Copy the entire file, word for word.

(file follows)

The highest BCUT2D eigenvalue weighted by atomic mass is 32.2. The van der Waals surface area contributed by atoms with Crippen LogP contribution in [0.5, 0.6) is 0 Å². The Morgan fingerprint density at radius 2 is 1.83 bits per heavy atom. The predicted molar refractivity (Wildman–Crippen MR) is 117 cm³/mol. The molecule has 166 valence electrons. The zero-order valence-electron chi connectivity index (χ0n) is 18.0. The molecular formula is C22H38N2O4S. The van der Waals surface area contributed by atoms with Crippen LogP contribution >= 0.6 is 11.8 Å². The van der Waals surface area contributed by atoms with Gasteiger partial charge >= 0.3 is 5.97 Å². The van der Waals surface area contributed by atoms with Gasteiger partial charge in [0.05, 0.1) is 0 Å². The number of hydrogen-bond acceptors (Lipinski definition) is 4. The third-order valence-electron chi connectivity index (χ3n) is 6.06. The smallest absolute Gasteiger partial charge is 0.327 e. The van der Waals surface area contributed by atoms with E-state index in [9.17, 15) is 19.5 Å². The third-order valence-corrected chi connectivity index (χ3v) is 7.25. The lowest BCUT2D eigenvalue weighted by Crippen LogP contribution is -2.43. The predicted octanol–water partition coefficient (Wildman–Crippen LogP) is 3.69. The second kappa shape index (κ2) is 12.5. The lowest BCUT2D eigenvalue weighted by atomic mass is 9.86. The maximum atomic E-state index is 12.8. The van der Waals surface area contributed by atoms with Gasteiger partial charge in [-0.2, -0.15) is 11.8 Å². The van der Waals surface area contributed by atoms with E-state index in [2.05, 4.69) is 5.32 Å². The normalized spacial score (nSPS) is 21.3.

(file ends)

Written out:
The highest BCUT2D eigenvalue weighted by atomic mass is 32.2. The van der Waals surface area contributed by atoms with Crippen LogP contribution in [0.5, 0.6) is 0 Å². The Morgan fingerprint density at radius 2 is 1.83 bits per heavy atom. The predicted molar refractivity (Wildman–Crippen MR) is 117 cm³/mol. The molecule has 166 valence electrons. The zero-order valence-electron chi connectivity index (χ0n) is 18.0. The molecular formula is C22H38N2O4S. The van der Waals surface area contributed by atoms with Crippen LogP contribution >= 0.6 is 11.8 Å². The van der Waals surface area contributed by atoms with Gasteiger partial charge >= 0.3 is 5.97 Å². The van der Waals surface area contributed by atoms with Gasteiger partial charge in [0.05, 0.1) is 0 Å². The number of hydrogen-bond acceptors (Lipinski definition) is 4. The third-order valence-electron chi connectivity index (χ3n) is 6.06. The smallest absolute Gasteiger partial charge is 0.327 e. The van der Waals surface area contributed by atoms with E-state index in [9.17, 15) is 19.5 Å². The third-order valence-corrected chi connectivity index (χ3v) is 7.25. The lowest BCUT2D eigenvalue weighted by Crippen LogP contribution is -2.43. The predicted octanol–water partition coefficient (Wildman–Crippen LogP) is 3.69. The second kappa shape index (κ2) is 12.5. The lowest BCUT2D eigenvalue weighted by atomic mass is 9.86. The maximum atomic E-state index is 12.8. The van der Waals surface area contributed by atoms with Gasteiger partial charge in [-0.2, -0.15) is 11.8 Å². The van der Waals surface area contributed by atoms with E-state index in [2.05, 4.69) is 5.32 Å². The normalized spacial score (nSPS) is 21.3.